Use this URL to cite or link to this record in EThOS: http://ethos.bl.uk/OrderDetails.do?uin=uk.bl.ethos.669693
Title: Health related quality of life and coping behaviours in men receiving radiotherapy and neo-adjuvant hormone treatment for prostate cancer: a quantitative longitudinal study
Author: McSorley , Oonagh
ISNI:       0000 0004 5369 3576
Awarding Body: Ulster University
Current Institution: Ulster University
Date of Award: 2014
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Abstract:
Men with localised prostate cancer can now expect to live longer with the disease and the side-effects of treatment than a decade ago. These side effects include urinary, bowel and sexual dysfunction which can affect their quality of life. Aim: There is a lack of information on how radiotherapy with neo-adjuvant hormone treatment affects men's quality of life over one year post-radiotherapy and how they cope with the disease and side-effects during this time. This study aims to address these gaps. Method: One hundred and forty-nine men who were about to undergo radiotherapy and neo-adjuvant hormone treatment for localised prostate cancer participated in this longitudinal study. They completed the EORTC QLQ C-30 & PR25 and the Brief Cope scale at four times (prior to radiotherapy, at four to six weeks post-radiotherapy; at six months and one year post-radiotherapy). The response rate was over 90% at each time-point. Results: Men reported the biggest decline in all aspects of health related quality of life at 4-6 weeks after radiotherapy, generally followed by improvements in health between six months and a year after treatment. Those who were experiencing late urinary side-effects, one year after radiotherapy had poor urinary function prior to radiotherapy. Some men who reported acute bowel effects at 4-6 weeks after radiotherapy developed late effects. Coping and HRQoL in men receiving prostate cancer treatment were influenced by the individual's life circumstances inclusive of age, spousal support and their perceived HRQoL as well as time (pre and post treatment). Conclusion: Psycho-social interventions in follow-up care need to be developed and these need to be flexible enough to take account of the individual physical and psycho-social needs of men with prostate cancer pre and post-radiotherapy. They are particularly vulnerable in the immediate post-radiotherapy period. Men with little social support may also be most in need of help.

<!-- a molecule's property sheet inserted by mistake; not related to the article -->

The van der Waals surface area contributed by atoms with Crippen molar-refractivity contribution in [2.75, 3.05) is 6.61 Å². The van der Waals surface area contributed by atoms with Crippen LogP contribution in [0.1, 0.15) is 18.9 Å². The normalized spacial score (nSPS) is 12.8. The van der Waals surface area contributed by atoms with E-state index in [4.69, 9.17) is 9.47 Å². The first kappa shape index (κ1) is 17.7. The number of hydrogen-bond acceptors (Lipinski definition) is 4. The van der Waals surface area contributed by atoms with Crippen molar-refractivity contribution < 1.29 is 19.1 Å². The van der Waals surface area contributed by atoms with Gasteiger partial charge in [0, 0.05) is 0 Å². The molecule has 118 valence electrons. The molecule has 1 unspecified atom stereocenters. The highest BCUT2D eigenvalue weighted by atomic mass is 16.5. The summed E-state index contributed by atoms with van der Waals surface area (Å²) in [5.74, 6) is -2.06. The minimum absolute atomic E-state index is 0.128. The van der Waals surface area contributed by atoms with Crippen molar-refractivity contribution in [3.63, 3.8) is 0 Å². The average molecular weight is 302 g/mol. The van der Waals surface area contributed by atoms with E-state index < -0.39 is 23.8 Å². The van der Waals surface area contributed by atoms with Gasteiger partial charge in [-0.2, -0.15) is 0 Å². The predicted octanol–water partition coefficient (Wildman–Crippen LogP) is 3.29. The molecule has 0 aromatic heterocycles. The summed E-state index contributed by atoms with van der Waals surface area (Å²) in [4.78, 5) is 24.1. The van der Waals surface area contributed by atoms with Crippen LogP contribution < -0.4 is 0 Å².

Supervisor: Not available Sponsor: Not available
Qualification Name: Thesis (Ph.D.) Qualification Level: Doctoral
EThOS ID: uk.bl.ethos.669693  DOI: Not available
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